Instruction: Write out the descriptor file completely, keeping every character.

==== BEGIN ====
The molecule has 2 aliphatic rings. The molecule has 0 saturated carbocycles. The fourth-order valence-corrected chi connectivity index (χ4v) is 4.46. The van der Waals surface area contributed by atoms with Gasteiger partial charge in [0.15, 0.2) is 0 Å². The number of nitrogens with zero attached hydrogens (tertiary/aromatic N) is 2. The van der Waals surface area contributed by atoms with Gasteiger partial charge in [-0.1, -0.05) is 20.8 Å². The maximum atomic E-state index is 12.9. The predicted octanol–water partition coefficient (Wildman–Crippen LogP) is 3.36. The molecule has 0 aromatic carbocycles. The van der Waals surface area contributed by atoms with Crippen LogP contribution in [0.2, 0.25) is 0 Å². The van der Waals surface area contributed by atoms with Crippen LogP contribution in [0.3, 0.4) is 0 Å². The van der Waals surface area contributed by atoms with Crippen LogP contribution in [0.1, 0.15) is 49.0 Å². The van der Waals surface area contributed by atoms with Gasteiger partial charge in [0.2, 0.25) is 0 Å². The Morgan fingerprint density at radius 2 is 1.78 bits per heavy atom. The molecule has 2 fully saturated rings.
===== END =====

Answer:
The molecule has 2 aliphatic rings. The molecule has 0 saturated carbocycles. The fourth-order valence-corrected chi connectivity index (χ4v) is 4.46. The van der Waals surface area contributed by atoms with Gasteiger partial charge in [0.15, 0.2) is 0 Å². The number of nitrogens with zero attached hydrogens (tertiary/aromatic N) is 2. The van der Waals surface area contributed by atoms with Gasteiger partial charge in [-0.1, -0.05) is 20.8 Å². The maximum atomic E-state index is 12.9. The predicted octanol–water partition coefficient (Wildman–Crippen LogP) is 3.36. The molecule has 0 aromatic carbocycles. The van der Waals surface area contributed by atoms with Crippen LogP contribution in [0.2, 0.25) is 0 Å². The van der Waals surface area contributed by atoms with Crippen LogP contribution in [0.3, 0.4) is 0 Å². The van der Waals surface area contributed by atoms with Crippen LogP contribution in [0.1, 0.15) is 49.0 Å². The van der Waals surface area contributed by atoms with Gasteiger partial charge in [0.2, 0.25) is 0 Å². The Morgan fingerprint density at radius 2 is 1.78 bits per heavy atom. The molecule has 2 fully saturated rings.